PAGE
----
Saturday, February 23, 2008

Reuters makes its mistakes vanish

Abe Greenwald at Commentary magazine is frustrated by Reuters' Orwellian approach to changing history:

Reuters, the news agency with a policy forbidding the word “terrorist” from their stories and a penchant for printing doctored photos as evidence of Israeli aggression, has done it again.

Yesterday, Reuters posted a story entitled “Sadr Expected to End Truce”, implying it was likely that Iraqi Shiite leader Muqtada al Sadr would end his Mahdi Army’s six-month ceasefire in Iraq. I can’t offer the URL of that story because once their cynical prediction was proved immediately wrong (today, Sadr announced that he’d be extending the ceasefire another six months) the link started bringing me to a new Reuters story entitled (surprise, surprise) “Iraqi Cleric Sadr Extends Militia Ceasefire.” Soon after that, the original headline disappeared from internet searches altogether.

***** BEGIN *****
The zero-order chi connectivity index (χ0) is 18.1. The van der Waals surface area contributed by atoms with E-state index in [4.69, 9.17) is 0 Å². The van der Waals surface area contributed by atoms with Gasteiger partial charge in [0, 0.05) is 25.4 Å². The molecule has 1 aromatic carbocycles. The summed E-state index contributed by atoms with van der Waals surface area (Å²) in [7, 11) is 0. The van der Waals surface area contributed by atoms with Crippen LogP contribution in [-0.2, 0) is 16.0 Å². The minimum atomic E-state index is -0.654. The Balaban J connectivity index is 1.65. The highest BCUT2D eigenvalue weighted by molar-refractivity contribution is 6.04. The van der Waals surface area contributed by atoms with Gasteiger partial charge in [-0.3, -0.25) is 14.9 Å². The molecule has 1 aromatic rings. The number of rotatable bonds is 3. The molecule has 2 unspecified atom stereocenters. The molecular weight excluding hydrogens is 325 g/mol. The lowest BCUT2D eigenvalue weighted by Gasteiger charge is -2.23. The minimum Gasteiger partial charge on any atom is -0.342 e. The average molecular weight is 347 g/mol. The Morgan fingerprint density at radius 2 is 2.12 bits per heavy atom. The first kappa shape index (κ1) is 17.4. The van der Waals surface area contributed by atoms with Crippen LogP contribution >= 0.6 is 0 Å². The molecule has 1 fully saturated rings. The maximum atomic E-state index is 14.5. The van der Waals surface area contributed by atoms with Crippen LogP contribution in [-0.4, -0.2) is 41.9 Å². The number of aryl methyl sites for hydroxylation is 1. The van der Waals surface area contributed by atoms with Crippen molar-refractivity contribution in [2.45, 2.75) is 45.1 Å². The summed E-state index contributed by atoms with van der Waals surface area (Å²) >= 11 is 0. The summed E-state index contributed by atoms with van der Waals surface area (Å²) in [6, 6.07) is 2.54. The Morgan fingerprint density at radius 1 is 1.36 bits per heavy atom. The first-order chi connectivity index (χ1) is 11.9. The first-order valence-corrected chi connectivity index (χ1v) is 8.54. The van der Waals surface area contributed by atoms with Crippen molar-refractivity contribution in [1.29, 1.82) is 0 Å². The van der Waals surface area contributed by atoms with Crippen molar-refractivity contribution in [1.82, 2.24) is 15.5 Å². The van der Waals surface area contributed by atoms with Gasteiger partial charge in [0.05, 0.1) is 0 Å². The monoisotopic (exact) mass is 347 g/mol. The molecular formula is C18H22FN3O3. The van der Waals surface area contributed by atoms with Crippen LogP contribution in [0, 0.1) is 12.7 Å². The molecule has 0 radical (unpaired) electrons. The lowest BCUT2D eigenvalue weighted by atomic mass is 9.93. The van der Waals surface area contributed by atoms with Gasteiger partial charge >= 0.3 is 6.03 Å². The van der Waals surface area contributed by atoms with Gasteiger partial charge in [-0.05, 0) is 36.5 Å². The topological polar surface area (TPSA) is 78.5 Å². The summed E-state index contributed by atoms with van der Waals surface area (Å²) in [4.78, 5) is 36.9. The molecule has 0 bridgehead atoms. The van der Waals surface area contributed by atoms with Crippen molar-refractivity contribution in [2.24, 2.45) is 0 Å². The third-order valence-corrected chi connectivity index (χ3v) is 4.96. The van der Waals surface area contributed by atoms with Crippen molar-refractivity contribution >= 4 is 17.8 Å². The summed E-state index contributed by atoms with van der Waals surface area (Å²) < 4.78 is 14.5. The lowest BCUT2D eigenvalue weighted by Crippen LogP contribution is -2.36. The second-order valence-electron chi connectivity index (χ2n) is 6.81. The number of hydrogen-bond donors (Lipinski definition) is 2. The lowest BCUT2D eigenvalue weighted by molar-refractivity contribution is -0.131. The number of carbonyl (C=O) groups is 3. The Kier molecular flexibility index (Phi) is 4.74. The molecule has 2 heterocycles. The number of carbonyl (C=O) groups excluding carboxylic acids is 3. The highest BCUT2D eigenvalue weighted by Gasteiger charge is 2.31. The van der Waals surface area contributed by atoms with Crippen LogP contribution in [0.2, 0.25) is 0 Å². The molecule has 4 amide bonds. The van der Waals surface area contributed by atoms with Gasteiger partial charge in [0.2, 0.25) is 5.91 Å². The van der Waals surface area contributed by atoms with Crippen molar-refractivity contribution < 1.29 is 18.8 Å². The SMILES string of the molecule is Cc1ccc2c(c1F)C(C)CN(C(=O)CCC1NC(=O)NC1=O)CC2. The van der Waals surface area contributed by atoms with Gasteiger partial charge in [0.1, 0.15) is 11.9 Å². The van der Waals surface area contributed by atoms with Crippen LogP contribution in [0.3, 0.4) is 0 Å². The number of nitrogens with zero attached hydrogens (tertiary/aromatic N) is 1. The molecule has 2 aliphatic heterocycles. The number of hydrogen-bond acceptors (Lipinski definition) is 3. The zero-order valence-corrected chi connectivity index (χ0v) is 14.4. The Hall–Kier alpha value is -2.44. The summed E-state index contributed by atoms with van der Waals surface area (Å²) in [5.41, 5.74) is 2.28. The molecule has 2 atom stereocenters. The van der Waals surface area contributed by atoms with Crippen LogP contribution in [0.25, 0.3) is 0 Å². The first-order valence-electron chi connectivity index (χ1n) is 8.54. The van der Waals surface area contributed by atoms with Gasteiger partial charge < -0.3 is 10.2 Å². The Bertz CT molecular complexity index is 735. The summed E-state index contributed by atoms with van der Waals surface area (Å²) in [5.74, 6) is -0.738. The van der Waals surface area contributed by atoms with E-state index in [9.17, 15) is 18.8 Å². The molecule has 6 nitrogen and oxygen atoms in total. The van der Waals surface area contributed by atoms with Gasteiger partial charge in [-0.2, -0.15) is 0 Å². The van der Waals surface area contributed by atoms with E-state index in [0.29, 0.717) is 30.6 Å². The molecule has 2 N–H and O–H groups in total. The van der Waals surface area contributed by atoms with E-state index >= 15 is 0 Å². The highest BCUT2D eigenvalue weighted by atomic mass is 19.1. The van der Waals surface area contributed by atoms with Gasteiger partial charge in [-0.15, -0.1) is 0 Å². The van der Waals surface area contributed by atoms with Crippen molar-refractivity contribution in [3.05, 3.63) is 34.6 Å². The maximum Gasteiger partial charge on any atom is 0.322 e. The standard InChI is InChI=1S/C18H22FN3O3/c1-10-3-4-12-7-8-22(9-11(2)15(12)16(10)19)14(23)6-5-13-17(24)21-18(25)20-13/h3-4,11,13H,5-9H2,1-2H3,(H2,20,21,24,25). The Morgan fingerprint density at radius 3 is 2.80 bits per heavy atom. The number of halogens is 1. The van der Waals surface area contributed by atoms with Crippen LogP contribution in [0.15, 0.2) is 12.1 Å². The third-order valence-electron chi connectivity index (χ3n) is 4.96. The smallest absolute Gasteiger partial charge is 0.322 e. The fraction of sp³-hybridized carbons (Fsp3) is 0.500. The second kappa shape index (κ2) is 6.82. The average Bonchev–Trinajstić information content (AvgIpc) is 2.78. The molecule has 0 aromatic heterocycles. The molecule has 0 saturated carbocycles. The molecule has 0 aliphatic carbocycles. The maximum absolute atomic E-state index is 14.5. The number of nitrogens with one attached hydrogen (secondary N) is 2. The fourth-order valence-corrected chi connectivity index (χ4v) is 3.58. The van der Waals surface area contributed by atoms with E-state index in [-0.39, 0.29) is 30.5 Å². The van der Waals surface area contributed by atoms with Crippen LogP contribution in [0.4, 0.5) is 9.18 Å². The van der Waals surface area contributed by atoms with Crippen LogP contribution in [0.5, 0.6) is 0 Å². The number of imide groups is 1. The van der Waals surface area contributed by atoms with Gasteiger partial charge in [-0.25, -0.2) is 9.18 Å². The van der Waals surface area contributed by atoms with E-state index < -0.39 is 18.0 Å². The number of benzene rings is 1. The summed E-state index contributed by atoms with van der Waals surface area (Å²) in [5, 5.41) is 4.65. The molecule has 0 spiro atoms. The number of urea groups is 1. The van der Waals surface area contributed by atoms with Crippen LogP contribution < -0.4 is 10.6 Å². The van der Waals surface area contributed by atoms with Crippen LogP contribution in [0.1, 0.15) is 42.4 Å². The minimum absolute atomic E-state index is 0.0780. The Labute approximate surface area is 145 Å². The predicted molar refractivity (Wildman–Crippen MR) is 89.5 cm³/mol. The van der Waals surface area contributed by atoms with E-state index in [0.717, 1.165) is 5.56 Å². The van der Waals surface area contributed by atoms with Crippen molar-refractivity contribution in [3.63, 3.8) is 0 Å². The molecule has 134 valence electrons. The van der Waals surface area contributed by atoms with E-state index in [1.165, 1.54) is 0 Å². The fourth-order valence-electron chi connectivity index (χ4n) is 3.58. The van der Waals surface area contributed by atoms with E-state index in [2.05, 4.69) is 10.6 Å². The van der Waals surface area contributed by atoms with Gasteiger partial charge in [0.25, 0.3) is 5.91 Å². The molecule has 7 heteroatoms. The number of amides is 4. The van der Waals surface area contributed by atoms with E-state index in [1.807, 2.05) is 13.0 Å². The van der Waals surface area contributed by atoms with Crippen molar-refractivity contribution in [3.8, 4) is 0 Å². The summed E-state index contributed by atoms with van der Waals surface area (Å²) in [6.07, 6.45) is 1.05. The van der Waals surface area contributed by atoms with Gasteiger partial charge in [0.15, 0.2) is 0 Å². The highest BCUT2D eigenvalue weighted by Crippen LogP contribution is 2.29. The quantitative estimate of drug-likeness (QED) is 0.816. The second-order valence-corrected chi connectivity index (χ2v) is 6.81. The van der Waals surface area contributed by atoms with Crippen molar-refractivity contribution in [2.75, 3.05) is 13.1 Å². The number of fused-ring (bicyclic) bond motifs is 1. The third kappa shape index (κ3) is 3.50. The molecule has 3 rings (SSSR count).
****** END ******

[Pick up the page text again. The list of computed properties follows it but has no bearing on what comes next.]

Stephen Burt at Done With Mirrors defends the news media:
This is not a conspiracy. This is the way journalism operates. It is
intent on presenting the most up-to-date versions of a story, and if
earlier versions of the stories are outdated or wrong, it no longer
keeps them before the public. In many cases they are wrong because the
journalists unconsciously let their biases shade their reporting. But
that's not why you can't find the old version of the story anymore.
That is partly reasonable but it is also a facile and convenient excuse. It is hard to imagine any other institution as important to democracy as the press that would be allowed to cover up its mistakes and hide its responsibility for errors with the simple excuse that it is their custom to destroy all records.

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